Tristan and Isolde a Legend of Passion and Romance

The legend of Tristan and Isolde is one of the most influential medieval romances. The original texts bears the tale of a love triangle between Tristan, the hero, Isolde, his uncle’s wife and Mark, his uncle. The story in the early traditions was altered and modified by alternative accounts with time, but the legend still held the captivating and thrilling romance originally expressed by the tale. It is from this legend that the Arthurian romance story of Lancelot and Guinevere was wrought. With time, the hero Tristan joined the Round Table fellowship of King Arthur.

Today, experts believe that there are two distinct traditions relating the Tristan legend. The earlier of these two comprises of romance accounts from two 12th century French poets, Beroul and Thomas. This account can be traced back to the most original Celtic romance. The second tradition brewed up later from the Prose Tristan. Prose Tristan went on to became the officially recognized medieval tale of the legend that is Tristan and Isolde. It is this tale that provided Sir Thomas Malory, the English author of Le Morte d’Arthur (1469), with raw materials.

Several other accounts came up before the 17th and 18th century and its these that formed the bases of the opera Tristan and Isolde. Ideally, Tristan and Isolde is a music drama through and through. Richard Wagner composed the three acts based on a German libretto he had written himself. Specifically, he based his libretto on a romance account by Gottfried von Stratburg. He took three years, 1857 to 1859, to compose the opera. However, the production delayed for several years. It was not until 10th June 1865 that the opera was performed in Munich, conducted by Hans von Bülow.

From that moment on, it was clear that Richard Wagner had done a splendid job. Operatic historians believe that Wagner’s libretto and composition of the Tristan und Isolde legend was mainly inspired by two things; his illegitimate affair with Mathilde Wesendonck and his acquaintance of Arthur Schopenhauer’s philosophy. The opera was a trendsetter, placing the echelon of operatic harmony and tone to a level unventured to in that age. Even today, the opera is widely acknowledged and respected as a prominent peak in operatic repertory. Especially great was Wagner’s advanced skill in using chromaticism, splendid orchestral colour, massive balance in tonality and a uniquely appealing harmonic suspension.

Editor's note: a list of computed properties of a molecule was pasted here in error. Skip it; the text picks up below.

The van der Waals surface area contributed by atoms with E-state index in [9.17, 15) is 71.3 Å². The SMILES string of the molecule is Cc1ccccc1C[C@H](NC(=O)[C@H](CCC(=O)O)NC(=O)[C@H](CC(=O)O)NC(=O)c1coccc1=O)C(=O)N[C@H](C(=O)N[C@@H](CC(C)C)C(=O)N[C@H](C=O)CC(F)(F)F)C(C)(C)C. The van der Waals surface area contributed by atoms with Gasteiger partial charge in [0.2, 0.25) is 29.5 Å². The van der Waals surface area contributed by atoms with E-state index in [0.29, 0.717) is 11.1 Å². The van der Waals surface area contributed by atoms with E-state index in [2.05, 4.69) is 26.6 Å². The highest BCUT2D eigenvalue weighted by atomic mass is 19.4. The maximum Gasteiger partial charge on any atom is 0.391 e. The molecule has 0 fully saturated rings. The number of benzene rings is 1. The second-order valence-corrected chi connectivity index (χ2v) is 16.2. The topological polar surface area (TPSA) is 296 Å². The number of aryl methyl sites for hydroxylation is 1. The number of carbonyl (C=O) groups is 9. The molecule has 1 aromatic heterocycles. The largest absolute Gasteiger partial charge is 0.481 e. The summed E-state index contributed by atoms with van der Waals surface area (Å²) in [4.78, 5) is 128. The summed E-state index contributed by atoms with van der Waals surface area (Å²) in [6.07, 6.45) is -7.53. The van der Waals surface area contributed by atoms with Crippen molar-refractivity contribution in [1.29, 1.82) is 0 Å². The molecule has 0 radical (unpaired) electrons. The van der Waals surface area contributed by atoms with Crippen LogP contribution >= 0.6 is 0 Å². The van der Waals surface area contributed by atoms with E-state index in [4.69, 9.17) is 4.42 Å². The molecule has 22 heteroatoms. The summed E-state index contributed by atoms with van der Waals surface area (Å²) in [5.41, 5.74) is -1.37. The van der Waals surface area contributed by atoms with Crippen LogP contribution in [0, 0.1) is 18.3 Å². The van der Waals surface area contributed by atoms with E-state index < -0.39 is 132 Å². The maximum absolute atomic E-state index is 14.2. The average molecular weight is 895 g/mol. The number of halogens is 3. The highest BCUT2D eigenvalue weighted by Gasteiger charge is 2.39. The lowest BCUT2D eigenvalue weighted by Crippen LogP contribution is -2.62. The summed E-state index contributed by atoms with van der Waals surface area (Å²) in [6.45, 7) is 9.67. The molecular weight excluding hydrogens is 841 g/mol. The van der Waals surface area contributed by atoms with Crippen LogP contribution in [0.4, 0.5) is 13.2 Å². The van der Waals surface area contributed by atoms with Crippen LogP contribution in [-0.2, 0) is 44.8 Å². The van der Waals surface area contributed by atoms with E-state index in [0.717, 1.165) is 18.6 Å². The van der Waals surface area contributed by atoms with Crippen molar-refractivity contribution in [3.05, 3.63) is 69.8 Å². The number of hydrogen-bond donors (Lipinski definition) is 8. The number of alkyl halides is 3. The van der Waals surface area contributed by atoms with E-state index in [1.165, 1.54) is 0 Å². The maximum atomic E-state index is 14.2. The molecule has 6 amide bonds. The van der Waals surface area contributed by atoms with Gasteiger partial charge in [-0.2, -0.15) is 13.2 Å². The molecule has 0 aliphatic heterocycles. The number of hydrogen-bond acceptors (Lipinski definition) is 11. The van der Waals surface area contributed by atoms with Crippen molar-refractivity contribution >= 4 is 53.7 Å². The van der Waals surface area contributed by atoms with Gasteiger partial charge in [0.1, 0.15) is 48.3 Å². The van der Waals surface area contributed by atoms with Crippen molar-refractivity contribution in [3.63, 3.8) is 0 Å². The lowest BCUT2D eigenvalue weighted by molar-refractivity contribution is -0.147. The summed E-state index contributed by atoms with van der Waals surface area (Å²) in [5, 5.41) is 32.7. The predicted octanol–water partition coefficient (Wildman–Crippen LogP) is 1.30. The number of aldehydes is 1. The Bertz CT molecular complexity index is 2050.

Indeed, philosophers concur that Tristar and Isolde marked an influential revolution among the western classical composers. It actually became an inspiration for such composers as Richard Strauss, Gustav Mahler, Arnold Schoenberg, Karol Szymanowski and Alban Berg. This movement triggered the departure from conventional tonality and harmony towards the ultimate atonal movement of the 20th century.

Wagner took refuge in Zurich after an arrest warrant was issued for him in Dresden in around 1852. In Zurich, he met Otto Wesendonck, the wealthy silk trader, who became a bankrolling supporter of his from 1852. Richard Wagner met Mathilde, Wesendonck’s wife, and they begun an affair. That passion enamored him to compose romance texts such that although he was at that time working on an epic, Der Ring des Nibelungen, he built intrigue around the romance legend of Tristan und Isolde. Soon enough, by 1857, Richard Wagner began the inspired conception of the opera, as if to express an innate ecstatic expression.

That passion and that spirit that ignites romance sparkles through the entire performance. Indeed, after finishing the composition, he wrote to his friend Franz Liszt and put in words what the audience would only hear on stage. He wrote, “Never in my life have I enjoyed such a true happiness, a happiness of love. Thence shall I erect an eternal memorial to this noble and loveliest of all my dreams, in and for which, from the first to the last, true love shall come and for once, find her utter repletion. In such a feeling of ecstasy, have I devised in my mind and quill, a Tristan and Isolde, this, the simplest and yet the most full-blooded musical of conception unimaginable, this, that with two black flags waves at the very end, so too shall I flag and cover myself to die.”

The main characters in the legendary opera were Tristan, the Cornish knight and nephew to King Mark in tenor, King Mark the King of Cornwall in bass, Isolde the Irish princess in soprano, Kurwenal one of the Tristan’s retainers in baritone, Melot the courtier in baritone, Brangane who was Isolde’s personal attendant in mezzo soprano, a shepherd in tenor, a sailor in tenor, a helmsman in baritone, sailors, knights, esquires and men-at-arms. The setting is in legendary times, in four different locations namely; a ship in the ocean, outside the palace of King, Cornwall, the platform at Kareol and at Tristan’s castle.